Untimely Matter in the Time of Shakespeare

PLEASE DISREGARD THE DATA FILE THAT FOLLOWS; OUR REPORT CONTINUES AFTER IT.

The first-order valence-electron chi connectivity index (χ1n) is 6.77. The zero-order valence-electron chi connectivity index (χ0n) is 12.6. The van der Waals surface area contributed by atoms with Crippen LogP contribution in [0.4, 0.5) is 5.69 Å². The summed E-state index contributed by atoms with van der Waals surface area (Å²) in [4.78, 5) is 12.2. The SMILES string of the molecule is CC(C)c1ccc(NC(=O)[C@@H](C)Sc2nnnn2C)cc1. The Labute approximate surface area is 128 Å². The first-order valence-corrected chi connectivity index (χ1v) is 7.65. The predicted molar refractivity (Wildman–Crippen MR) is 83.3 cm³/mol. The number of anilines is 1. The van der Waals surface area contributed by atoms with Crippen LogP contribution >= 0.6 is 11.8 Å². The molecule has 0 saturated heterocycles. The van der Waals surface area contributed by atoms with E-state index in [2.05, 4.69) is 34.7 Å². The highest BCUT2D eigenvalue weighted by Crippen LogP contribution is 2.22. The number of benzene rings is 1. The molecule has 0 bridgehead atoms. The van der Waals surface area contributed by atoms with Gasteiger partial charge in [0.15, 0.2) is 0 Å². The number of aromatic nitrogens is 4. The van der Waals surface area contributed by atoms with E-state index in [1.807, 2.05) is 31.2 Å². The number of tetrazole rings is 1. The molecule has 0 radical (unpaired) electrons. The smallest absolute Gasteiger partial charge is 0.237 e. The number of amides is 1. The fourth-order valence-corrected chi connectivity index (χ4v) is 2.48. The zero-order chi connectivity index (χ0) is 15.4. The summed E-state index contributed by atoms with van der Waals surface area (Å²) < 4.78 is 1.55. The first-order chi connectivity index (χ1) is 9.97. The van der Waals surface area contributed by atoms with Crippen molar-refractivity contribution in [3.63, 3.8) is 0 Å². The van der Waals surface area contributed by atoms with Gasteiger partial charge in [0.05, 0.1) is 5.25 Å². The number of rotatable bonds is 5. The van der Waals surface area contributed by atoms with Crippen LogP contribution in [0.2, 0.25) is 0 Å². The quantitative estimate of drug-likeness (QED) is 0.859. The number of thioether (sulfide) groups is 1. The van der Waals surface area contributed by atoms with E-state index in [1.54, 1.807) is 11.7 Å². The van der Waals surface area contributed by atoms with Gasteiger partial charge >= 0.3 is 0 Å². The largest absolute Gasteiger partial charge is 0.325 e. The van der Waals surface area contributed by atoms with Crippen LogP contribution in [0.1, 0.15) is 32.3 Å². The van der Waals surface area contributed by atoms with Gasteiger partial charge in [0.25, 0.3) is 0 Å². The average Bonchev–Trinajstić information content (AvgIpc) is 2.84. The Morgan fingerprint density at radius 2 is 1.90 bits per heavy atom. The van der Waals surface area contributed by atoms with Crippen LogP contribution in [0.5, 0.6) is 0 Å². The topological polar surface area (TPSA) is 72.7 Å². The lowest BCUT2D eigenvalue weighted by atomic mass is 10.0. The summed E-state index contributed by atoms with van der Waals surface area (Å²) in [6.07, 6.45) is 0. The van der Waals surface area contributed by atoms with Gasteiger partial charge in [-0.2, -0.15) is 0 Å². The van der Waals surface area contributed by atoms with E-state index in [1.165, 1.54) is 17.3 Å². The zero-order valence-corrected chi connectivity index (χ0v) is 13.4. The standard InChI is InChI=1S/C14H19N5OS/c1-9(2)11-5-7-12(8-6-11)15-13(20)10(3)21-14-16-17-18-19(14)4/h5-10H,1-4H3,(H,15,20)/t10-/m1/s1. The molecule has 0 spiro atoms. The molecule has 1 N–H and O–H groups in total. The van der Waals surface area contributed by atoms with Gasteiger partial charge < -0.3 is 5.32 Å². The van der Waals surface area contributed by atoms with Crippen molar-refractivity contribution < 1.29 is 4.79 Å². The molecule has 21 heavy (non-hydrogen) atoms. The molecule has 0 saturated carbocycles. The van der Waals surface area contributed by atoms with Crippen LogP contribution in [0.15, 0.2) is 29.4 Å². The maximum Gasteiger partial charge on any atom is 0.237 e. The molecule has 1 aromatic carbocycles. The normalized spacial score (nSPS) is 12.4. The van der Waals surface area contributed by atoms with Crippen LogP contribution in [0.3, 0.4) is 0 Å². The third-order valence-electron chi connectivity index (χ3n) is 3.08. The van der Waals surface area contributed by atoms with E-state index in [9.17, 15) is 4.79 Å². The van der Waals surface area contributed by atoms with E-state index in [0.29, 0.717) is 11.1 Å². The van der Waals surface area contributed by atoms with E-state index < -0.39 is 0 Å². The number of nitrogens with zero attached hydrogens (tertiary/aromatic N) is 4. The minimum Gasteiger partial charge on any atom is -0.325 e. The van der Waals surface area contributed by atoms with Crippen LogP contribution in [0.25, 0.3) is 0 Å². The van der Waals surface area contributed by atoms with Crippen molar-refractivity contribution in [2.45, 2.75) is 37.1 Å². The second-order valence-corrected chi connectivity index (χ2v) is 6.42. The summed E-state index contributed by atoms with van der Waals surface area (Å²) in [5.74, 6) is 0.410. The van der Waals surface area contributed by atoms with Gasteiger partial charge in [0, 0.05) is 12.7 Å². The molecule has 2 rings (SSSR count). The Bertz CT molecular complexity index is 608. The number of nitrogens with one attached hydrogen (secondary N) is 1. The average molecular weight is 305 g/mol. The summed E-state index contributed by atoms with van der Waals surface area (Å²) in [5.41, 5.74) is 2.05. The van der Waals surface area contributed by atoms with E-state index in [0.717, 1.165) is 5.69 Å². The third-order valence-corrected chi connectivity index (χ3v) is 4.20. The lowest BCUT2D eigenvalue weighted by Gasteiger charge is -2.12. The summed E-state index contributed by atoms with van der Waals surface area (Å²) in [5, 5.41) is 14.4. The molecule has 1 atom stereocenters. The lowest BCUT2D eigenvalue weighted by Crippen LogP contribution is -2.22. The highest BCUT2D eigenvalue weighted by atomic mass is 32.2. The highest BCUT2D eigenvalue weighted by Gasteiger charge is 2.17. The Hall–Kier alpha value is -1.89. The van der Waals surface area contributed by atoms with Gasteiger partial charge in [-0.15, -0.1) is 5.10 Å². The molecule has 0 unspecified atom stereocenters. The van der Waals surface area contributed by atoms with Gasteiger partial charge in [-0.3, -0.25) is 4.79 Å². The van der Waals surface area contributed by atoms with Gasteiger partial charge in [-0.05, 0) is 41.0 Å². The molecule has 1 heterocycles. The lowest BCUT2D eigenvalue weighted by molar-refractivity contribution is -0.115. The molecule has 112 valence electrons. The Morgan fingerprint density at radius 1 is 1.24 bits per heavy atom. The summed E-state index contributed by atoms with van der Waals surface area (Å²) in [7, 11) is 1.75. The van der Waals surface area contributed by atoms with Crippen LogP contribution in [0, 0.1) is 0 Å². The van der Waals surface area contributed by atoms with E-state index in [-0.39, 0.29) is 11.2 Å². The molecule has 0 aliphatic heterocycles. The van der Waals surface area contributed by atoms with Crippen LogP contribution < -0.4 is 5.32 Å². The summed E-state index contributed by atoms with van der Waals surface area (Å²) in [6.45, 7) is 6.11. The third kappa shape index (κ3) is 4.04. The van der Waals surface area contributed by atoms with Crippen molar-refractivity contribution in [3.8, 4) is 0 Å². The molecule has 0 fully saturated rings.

Untimely Matter in the Time of Shakespeare Jonathan Gil Harris "A stylish, readable, and important intervention in early modern studies. In recalling a past that never was, it invites us to a future that might not be the same."--Jonathan Goldberg, Emory University "It is difficult to do justice here to the extraordinarily wide range of critical and theoretical models that Harris draws on, or the ease with which he brings them together. . . . Harris's book is important, therefore, not only for its fine discussions of individual works but also for setting a yardstick for the work that early modernists might do in this area, and for the form that a 'turn to time' might take."--TLS "A deep, intelligent, thought-provoking book on the ways in which physical objects both inhabit and transcend time. . . . This exciting book takes familiar texts and presents them in a new way."--Choice Selected by Choice magazine as an Outstanding Academic Title for 2009 The New Historicism of the 1980s and early 1990s was preoccupied with the fashioning of early modern subjects. But, Jonathan Gil Harris notes, the pronounced tendency now is to engage with objects. From textiles to stage beards to furniture, objects are read by literary critics as closely as literature used to be. For a growing number of Renaissance and Shakespeare scholars, the play is no longer the thing: the thing is the thing. Curiously, the current wave of "thing studies" has largely avoided posing questions of time. How do we understand time through a thing? What is the time of a thing? In Untimely Matter in the Time of Shakespeare, Harris challenges the way in which we conventionally understand physical objects and their relation to history. Turning to Renaissance theories of matter, Harris considers the profound untimeliness of things, focusing particularly on Shakespeare's stage materials. He reveals that many "Renaissance" objects were actually survivals from an older time--the medieval monastic properties that, post-Reformation, were recycled as stage props in the public playhouses, or the old Roman walls of London, still visible in Shakespeare's time. Then, as now, old objects were inherited, recycled, repurposed; they were polytemporal or palimpsested. By treating matter as dynamic and temporally hybrid, Harris addresses objects in their futurity, not just in their encapsulation of the past. Untimely Matter in the Time of Shakespeare is a bold study that puts the materiel--the explosive, world-changing potential--back into a "material culture" that has been too often understood as inert stuff. Jonathan Gil Harris is Professor of English at George Washington University and the author of Sick Economies: Drama, Mercantilism, and Disease in Shakespeare's England, also available from the University of Pennsylvania Press. 2008 288 pages 6 x 9 8 illus. ISBN 978-0-8122-4118-1 Cloth $59.95s 39.00 World Rights Literature Short copy: Jonathan Gil Harris challenges the way we conventionally understand physical objects. Turning to Renaissance theories of matter, he considers the profound untimeliness of things, focusing particularly on Shakespeare's stage materials.
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